Sheepshead (Archosargus probatocephalus): These fish are common to the SJR estuary and coastal waters. They prey on bivalves, crabs and barnacles. The fish spawn off shore in spring and the developing larvae are carried back to the coast by currents. The larvae enter the inlets and settle in shallow grassy areas. These fish are important in maintaining the estuarine and coastal food web as both a predator and prey. Sheepshead are prey for sharks and marine mammals. They are ecologically, recreationally and commercially important.

Atlantic Croaker (Micropogonias undulatus): These are bottom-dwelling predators common around rocks and pilings in the estuary. Spawning takes place in winter and spring in offshore waters, and planktonic offspring are transported back inshore to settle in vegetated shallow marsh areas. Croakers are important in the food web as both predator and particularly as prey. They feed on small invertebrates, and are fed on by fish, such as red drum, seatrout, and sharks. These fish support significant commercial and recreational fisheries in LSJR.

Baitfish (multiple species): There are more than two-dozen small schooling species like anchovies, menhaden, herring, killifish, sheepshead minnows, and sardines. Many baitfish species play a vital role in the ecosystem as planktivores. Others eat small crabs, worms, shrimp and fish. Most spawning occurs at inlets or offshore. Most migrate along or away from the shore. When the larvae hatch they are transported back to the estuary where they grow. Baitfish are important as prey for many larger fish species. They are also important as omnivores that recycle plant and/or animal material making that energy available to higher trophic levels. Commercial uses include bait fish, such as anchovy, menhaden, sardines, and herring which are converted into fertilizers, fishmeal, oil, and pet food (FWC 2000). Smaller fisheries catch killifish, sheepshead minnows, and sardines. For more information see Section 3 Fisheries and Appendix 3.1.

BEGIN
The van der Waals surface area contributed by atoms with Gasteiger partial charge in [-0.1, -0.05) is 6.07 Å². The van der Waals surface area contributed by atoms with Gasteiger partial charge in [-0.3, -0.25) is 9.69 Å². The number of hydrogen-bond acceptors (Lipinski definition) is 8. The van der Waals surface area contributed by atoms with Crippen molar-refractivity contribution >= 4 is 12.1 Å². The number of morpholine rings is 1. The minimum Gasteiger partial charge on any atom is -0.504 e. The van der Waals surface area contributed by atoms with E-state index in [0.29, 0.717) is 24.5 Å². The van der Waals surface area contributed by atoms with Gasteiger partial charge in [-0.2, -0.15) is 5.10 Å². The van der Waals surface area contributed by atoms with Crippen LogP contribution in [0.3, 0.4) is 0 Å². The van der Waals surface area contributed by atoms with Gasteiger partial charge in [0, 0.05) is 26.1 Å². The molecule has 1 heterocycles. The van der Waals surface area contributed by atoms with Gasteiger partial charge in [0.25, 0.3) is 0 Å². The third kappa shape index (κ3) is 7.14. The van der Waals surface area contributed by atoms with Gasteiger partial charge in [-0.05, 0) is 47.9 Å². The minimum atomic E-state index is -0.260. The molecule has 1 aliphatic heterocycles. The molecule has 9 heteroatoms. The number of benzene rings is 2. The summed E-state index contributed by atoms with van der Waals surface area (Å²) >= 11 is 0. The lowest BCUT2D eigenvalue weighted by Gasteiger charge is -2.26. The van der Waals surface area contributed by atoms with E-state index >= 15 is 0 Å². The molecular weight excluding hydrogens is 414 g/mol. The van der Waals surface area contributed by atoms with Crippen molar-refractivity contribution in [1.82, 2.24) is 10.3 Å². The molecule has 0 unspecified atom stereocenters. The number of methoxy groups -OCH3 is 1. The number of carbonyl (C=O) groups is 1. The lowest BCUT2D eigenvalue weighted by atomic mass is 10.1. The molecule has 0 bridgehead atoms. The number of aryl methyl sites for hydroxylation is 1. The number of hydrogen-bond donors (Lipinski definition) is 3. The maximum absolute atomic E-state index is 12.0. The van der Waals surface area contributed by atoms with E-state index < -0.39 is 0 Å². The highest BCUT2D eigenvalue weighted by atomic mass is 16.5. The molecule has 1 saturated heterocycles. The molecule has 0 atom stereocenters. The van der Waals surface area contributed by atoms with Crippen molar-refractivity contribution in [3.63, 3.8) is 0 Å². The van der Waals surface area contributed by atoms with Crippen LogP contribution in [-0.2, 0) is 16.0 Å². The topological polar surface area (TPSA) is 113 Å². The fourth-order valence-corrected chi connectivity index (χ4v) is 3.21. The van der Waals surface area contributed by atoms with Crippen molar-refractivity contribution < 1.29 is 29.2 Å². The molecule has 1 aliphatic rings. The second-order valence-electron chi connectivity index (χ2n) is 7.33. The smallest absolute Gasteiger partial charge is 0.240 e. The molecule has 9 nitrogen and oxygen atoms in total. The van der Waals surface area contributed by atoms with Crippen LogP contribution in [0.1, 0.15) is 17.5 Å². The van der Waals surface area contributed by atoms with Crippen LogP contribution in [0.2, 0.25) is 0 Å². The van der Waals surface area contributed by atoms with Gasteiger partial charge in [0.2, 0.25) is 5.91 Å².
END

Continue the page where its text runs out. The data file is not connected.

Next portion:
2.8.2.5. Submerged Aquatic Vegetation (SAV)

Submerged aquatic vegetation provides nursery habitat for a variety of aquatic life, helps to reduce erosion, and limits turbidity by trapping sediment. Sunlight is vital for good growth of submerged grasses. Sunlight penetration may be reduced because of increased turbidity, pollution from upland development and/or disturbance of soils.

Deteriorating water quality, which may include unusual increases in salinity has been shown to cause a reduction in the amount of viable SAV in an area. This leads to erosion and further deterioration of water quality.